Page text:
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Tuesday, January 19, 2010

JSR-299 CDI portable extensions

08:59 Tuesday, January 19, 2010 Posted by Markus Eisele
,
One of my fav features of the new CDI spec is the ability to integrate custom extensions. The portable extensions spi is the place to start over with it.
You can find some examples of portable extensions in gavins blog. The latest weld reference documentation (weld-reference.pdf, 867 KiB, application/pdf) contains a chapter (16) with more details about the extension spi.
CDI is intended to be a foundation for frameworks, extensions and integration with other technologies. Therefore,
CDI exposes a set of SPIs for the use of developers of portable extensions to CDI.

Getting started is straight forward. (I was using NetBeans 6.8 with this example)
Add a webproject and a separate java library project. Push whatever is needed to your webproject and don't forget to put an empty beans.xml in your WEB-INF/ folder.
Now, start writing your extension.

1) Create a java class
that implements the marker interface javax.enterprise.inject.spi.Extension


public class MyExtension implements Extension {
//...
}

2) Register your extension
as a provider by creating a folder named META-INF/services/ in your java library project and putt a file named javax.enterprise.inject.spi.Extension in it. This file has to contain the full qualified name of your extension class (in my case net.eisele.cdi.extensions.MyExtension))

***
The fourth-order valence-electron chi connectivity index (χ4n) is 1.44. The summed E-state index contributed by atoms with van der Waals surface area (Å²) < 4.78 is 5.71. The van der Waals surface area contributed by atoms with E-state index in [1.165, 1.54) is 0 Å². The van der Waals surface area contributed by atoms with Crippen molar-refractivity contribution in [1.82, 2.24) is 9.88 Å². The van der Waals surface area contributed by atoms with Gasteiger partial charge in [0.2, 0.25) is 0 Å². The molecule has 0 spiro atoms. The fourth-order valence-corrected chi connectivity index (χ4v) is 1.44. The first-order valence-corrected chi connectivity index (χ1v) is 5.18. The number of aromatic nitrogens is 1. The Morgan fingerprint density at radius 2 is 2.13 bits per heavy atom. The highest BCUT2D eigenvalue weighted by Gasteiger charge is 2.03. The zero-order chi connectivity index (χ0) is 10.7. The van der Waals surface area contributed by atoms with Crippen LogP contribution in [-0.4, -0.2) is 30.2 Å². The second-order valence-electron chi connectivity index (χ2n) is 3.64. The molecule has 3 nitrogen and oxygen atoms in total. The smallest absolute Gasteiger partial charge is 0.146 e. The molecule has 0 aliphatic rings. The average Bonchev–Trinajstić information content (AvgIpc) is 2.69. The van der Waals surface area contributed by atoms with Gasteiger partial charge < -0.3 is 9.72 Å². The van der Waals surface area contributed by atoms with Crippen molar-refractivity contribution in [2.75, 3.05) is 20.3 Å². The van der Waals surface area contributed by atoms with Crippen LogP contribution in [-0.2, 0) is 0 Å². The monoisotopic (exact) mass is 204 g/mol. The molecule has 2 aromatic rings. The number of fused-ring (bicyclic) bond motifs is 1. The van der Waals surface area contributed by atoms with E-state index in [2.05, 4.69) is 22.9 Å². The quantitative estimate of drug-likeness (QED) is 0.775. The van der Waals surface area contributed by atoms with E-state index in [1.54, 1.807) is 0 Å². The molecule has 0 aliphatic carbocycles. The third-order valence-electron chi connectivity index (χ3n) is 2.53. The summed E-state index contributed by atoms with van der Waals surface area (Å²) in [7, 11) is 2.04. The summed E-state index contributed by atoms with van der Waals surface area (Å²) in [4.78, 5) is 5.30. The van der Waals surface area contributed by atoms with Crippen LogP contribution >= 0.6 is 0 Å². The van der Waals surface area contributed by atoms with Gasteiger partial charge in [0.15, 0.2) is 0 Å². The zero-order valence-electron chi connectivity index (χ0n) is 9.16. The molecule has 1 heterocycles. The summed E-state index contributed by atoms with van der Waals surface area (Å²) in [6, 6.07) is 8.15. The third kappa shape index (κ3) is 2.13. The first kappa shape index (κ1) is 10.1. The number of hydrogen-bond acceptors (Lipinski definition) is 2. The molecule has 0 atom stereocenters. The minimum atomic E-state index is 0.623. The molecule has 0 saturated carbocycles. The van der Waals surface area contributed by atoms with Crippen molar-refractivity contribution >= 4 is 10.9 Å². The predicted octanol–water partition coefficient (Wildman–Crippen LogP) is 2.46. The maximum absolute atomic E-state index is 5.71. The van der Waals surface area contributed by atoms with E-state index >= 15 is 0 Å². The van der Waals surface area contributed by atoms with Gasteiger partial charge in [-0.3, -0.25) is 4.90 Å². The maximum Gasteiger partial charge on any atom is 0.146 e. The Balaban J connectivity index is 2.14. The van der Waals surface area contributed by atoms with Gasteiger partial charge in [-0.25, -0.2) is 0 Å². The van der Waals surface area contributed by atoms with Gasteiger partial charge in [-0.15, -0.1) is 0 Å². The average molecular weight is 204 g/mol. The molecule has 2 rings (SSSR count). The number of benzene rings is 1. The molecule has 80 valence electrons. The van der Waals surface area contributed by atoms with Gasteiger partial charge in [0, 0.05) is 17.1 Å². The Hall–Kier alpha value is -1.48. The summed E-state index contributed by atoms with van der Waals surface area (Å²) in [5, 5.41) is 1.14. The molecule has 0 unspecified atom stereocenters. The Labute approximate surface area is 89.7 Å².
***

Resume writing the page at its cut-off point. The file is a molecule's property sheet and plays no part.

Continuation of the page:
3) Implement the extension logic.
Basically extensions listen to events fired by the CDI container and are able to modify the containers metamodel. The events fired are one or all of the following:
javax.enterprise.inject.spi.BeforeBeanDiscovery
javax.enterprise.inject.spi.ProcessAnnotatedType
javax.enterprise.inject.spi.ProcessInjectionTarget and ProcessProducer
javax.enterprise.inject.spi.ProcessBean and ProcessObserverMethod
javax.enterprise.inject.spi.AfterBeanDiscovery
javax.enterprise.inject.spi.AfterDeploymentValidation

You have to add your business methods and declare an @Observes for every event you are willing to catch. Example:

void beforeBeanDiscovery(@Observes BeforeBeanDiscovery bbd) {
log.info("Begin the scanning process");
}


4) You can have a BeanManager
injected to your methods, too.

public void getBeanManager(@Observes BeanManager bm)

The nerve center for extending CDI is the BeanManager object. The BeanManager interface let you obtain beans, interceptors, decorators, observers and contexts programmatically.

5) You can inject your new extension
even it is not really a bean.

@Inject
MyExtension ext;

or

@Inject
MyBean(MyExtension myExtension) {
myExtension.doSomething();
}


If you deploy your app to GlassFish v3 you see something like this in your logfile:
INFO: Begin the scanning process

That was it. You got your first CDI extension up and running.